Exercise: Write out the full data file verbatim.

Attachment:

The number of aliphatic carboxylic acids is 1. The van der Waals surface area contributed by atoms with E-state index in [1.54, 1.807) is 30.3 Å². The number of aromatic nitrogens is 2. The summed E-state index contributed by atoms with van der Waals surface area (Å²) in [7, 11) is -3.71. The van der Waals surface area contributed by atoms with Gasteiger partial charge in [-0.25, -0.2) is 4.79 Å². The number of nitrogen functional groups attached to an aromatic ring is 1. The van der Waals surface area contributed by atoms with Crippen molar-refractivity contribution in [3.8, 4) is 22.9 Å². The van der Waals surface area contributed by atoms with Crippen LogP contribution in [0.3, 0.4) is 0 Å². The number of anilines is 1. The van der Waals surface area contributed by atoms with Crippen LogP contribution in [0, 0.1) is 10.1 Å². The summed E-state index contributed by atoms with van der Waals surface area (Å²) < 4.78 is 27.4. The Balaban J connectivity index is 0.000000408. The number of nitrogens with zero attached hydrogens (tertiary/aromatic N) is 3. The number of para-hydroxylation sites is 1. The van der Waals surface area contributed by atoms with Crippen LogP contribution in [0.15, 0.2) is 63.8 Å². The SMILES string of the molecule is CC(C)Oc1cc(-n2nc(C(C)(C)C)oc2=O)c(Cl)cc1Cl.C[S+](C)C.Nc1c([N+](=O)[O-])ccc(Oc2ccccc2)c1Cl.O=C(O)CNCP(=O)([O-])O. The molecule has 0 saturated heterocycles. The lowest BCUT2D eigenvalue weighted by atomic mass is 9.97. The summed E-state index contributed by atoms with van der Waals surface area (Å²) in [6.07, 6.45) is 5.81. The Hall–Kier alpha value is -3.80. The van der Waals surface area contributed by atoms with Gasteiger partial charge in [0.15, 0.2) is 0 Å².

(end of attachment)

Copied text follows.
The number of aliphatic carboxylic acids is 1. The van der Waals surface area contributed by atoms with E-state index in [1.54, 1.807) is 30.3 Å². The number of aromatic nitrogens is 2. The summed E-state index contributed by atoms with van der Waals surface area (Å²) in [7, 11) is -3.71. The van der Waals surface area contributed by atoms with Gasteiger partial charge in [-0.25, -0.2) is 4.79 Å². The number of nitrogen functional groups attached to an aromatic ring is 1. The van der Waals surface area contributed by atoms with Crippen molar-refractivity contribution in [3.8, 4) is 22.9 Å². The van der Waals surface area contributed by atoms with Crippen LogP contribution in [0.3, 0.4) is 0 Å². The number of anilines is 1. The van der Waals surface area contributed by atoms with Crippen LogP contribution in [0, 0.1) is 10.1 Å². The summed E-state index contributed by atoms with van der Waals surface area (Å²) < 4.78 is 27.4. The Balaban J connectivity index is 0.000000408. The number of nitrogens with zero attached hydrogens (tertiary/aromatic N) is 3. The number of para-hydroxylation sites is 1. The van der Waals surface area contributed by atoms with Crippen LogP contribution in [0.15, 0.2) is 63.8 Å². The SMILES string of the molecule is CC(C)Oc1cc(-n2nc(C(C)(C)C)oc2=O)c(Cl)cc1Cl.C[S+](C)C.Nc1c([N+](=O)[O-])ccc(Oc2ccccc2)c1Cl.O=C(O)CNCP(=O)([O-])O. The molecule has 0 saturated heterocycles. The lowest BCUT2D eigenvalue weighted by atomic mass is 9.97. The summed E-state index contributed by atoms with van der Waals surface area (Å²) in [6.07, 6.45) is 5.81. The Hall–Kier alpha value is -3.80. The van der Waals surface area contributed by atoms with Gasteiger partial charge in [0.15, 0.2) is 0 Å².